On Wednesday afternoon, the man of the hour for the Toronto Blue Jays was Thomas Pannone — and rightfully so.
The rookie southpaw was extraordinary, pitching seven scoreless innings and coming tantalizingly close to a no-hitter. There was another impressive Blue Jays performance on the mound that day, though, one belonging to Joe Biagini.
Biagini finished off the game with a scoreless ninth, in and of itself far from a huge accomplishment, but the way he did it was noteworthy. The big right-hander utterly overpowered the Orioles’ four, five, and six hitters, putting them all down on strikes on 14 pitches — 12 of them fastballs.
The outing was best captured by the final at-bat of the game where Biagini silenced Craig Gentry on three called fastballs in a row, all at 96 mph.
Now, Gentry isn’t exactly Mike Trout, but when you can get a big-league hitter to look at three fastballs in a row that’s a dominant at-bat.
Wednesday’s stellar outing wasn’t an isolated event for Biagini either, as the 28-year-old has been really strong in recent weeks — something that gone largely unnoticed given his ugly season-long 6.00 ERA. However, in his last five outings, spanning nine innings, he’s allowed a single run and walked just two against seven strikeouts.
That’s generally far too small a sample to get to excited about, but it’s clear we’re looking at a different Biagini than the one who struggled for most of the year for a couple of reasons.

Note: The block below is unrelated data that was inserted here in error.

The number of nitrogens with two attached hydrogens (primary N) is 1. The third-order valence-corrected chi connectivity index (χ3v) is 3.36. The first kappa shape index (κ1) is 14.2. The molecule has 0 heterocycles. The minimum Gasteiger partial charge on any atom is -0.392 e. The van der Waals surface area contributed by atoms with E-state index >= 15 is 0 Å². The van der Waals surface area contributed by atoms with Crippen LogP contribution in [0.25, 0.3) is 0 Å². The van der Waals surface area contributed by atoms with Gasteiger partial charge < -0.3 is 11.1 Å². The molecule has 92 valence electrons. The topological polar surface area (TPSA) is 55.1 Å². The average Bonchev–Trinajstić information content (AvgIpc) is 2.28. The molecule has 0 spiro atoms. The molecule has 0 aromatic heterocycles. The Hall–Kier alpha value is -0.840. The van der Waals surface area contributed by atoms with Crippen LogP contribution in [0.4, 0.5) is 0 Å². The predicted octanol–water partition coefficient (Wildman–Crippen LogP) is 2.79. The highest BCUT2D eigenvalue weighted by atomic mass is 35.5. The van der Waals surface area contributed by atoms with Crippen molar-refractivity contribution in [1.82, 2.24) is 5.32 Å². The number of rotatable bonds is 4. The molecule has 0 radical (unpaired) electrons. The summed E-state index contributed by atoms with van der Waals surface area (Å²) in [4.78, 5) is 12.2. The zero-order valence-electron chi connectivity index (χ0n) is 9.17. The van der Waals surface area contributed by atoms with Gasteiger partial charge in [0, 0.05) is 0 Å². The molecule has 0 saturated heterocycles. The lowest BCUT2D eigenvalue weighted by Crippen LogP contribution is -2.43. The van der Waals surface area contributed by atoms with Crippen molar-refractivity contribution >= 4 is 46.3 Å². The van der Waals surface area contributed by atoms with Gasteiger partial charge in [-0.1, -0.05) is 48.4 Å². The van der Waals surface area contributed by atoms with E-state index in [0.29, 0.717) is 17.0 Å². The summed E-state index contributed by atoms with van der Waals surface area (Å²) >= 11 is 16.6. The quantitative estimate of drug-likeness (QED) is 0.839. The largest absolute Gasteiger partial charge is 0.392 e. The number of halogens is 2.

The first is a boost in velocity. From May 26 — when Biagini began working out of the bullpen full-time — to the beginning of August, he averaged 94.3 mph on his fastball. That number is plenty respectable, but it pales in comparison to the 95.8 mph his heater has been travelling at this month.
Not only has he been throwing harder, he’s been leaning on the fastball more. In the aforementioned pre-August months in the bullpen Biagini threw a fastball — whether four-seam or two-seam — 61.1 percent of the time. This month that number is 72.5 percent.
That’s particularly important because opposing hitters have feasted on his secondary offerings this season. Here’s a look at how hitters have fared against each of his pitches individually:
A couple of things about this information is worth noting:
The difference in strike percentage between the fastballs and offspeed stuff is expected based on how those pitches are used, but you don’t want to be hovering around 50 percent on anything.
Batting averages on pitches seriously favours secondary pitches because they are more likely to be throw in pitcher’s counts and result in strikeouts. Even pitchers with great fastballs are normally hit harder on them, which makes Biagini’s disparity especially significant.
FanGraphs’ pitch value numbers here are a total, not a per-pitch number which is explains why the curveball has a lower rating than the changeup for instance since he’s thrown it much more and it’s accumulated more negative value.
Because we’re talking about relief work here small sample size warnings apply.
Although Biagini has a relatively diverse repertoire, it’s clear at this point that his best pitches are his fastballs. He’s going to be most effective when he bombards opponents with the hard stuff, which is what he’s done lately.
If that’s an approach he sticks to, it’s seems safe to say he won’t have a six on the front of his ERA for long — and more importantly he’ll solidify himself in the Blue Jays future plans.
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